Two genes that are resistant to fungal wheat disease may help ward off a growing epidemic of stem rust that threatens crops in Africa, the Middle East and beyond, researchers said Friday.
International scientists have spent years trying to pin down the sections of the wheat genome that are resistant to Ug99, a pathogen that was first found to be killing wheat crops in Uganda in the late 1990s and has since appeared in Kenya, Ethiopia, Sudan, Yemen and Iran.
The last major outbreak of wheat stem rust in the 1950s was quelled two decades later with the introduction of a resistant strain of plants, a pioneering project by Nobel Peace Prize winner Norman Borlaug, the father of the Green Revolution.
Concerns resurfaced when the Ug99 pathogen appeared, packing the potential to infect 90 percent of the crop globally and risking unrest linked to shortages and high prices since wheat provides about 20 percent of the world’s food.
Two genes -- Sr35 and Sr33 -- appear to confer resistance by acting as part of the plant’s immune system and fighting off the deadly fungal disease.
“This is a very significant development,” said Ronnie Coffman, international professor of plant breeding at Cornell University who was not involved in the two companion studies published in the U.S. journal Science.
“It puts us in a position eventually to stack multiple genes, tightly linked, that will provide durable resistance against the pathogen,” he told AFP.
The hunt for resistant genes has taken many years and was made harder by the complexity of the wheat genome, which has almost twice as much genetic information as the human genome, researchers said.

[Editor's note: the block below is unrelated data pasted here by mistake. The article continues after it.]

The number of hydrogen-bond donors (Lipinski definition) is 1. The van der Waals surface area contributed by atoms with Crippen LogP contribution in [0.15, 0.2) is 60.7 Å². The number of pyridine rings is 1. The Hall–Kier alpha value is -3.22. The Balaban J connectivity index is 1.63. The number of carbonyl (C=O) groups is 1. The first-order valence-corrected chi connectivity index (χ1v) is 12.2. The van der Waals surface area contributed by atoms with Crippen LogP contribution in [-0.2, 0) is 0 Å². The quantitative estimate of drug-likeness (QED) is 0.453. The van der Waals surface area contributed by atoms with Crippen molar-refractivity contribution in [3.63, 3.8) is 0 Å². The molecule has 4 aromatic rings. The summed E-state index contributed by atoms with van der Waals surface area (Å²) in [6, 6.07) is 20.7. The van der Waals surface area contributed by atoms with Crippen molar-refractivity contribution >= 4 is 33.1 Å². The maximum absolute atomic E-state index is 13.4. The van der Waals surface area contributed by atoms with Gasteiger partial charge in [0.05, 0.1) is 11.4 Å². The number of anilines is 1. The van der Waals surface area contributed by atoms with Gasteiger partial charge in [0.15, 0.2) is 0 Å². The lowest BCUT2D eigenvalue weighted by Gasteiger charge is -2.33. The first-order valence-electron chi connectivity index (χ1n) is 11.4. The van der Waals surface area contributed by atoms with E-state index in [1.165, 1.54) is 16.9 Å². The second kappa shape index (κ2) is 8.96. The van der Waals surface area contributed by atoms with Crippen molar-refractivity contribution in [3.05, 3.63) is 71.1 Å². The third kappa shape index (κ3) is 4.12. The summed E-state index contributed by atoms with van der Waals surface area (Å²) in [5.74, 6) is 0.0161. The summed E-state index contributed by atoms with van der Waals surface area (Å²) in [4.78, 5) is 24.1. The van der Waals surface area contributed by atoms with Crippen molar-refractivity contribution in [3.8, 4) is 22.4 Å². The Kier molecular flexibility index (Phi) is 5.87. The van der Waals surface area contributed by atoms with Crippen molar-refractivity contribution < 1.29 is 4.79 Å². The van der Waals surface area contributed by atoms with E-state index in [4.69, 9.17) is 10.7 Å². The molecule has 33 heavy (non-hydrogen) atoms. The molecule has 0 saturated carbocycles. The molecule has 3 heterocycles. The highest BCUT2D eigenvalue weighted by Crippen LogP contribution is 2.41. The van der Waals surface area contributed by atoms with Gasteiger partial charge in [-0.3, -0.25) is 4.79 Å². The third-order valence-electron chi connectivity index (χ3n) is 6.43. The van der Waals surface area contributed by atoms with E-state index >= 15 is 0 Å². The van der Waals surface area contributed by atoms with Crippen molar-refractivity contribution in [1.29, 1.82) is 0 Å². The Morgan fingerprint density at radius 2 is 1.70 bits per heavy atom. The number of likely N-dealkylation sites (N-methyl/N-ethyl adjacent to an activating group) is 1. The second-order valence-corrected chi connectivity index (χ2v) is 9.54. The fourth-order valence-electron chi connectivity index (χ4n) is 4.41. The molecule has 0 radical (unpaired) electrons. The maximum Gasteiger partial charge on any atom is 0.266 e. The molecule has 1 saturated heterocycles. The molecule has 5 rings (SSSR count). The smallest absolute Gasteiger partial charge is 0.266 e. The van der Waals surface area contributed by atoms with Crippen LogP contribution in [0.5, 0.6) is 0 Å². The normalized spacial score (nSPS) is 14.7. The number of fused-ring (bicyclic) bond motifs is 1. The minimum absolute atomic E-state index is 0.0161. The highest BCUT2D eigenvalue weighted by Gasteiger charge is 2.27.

One of the resistant genes, Sr35, was identified in an ancient and rarely planted form of wheat known as einkorn, found in Turkey.
“Until now, however, we did not know what kind of gene confers resistance to Ug99 in this wheat accession,” said researcher Eduard Akhunov, associate professor of plant pathology at Kansas State University.
“The Sr35 gene, when bred into commercial varieties, confers near-immunity against Ug99 and other related strains,” said a blog post from the US Department of Agriculture, which helped fund the study.
“The gene has already been deployed by ARS wheat geneticists into US wheat varieties.”
Ug99 wheat rust disease has not been found in the United States.
The other gene, Sr33, was described in the journal Science by researchers in Australia, the US and China.
“Combining resistance genes to develop durable resistance is the prevailing strategy for gene deployment in wheat,” the researchers wrote, describing an approach that mingles Sr33 and Sr35 as “very attractive.”
Stem rust spores can travel with the wind and destroy crops by gutting the plants, leaving blackened stems and zero grain.
Some farmers have been able to kill the fungus with chemicals, but that approach can raise costs to the economy and the environment.
“Biotechnological approaches can be used to control this disease,” wrote Jennifer Martin of the National Institute of Food and Agriculture and Sean Adams of the Agricultural Research Service, on the USDA blog.
“This work shows promise for developing more durable strategies to control this devastating disease.”
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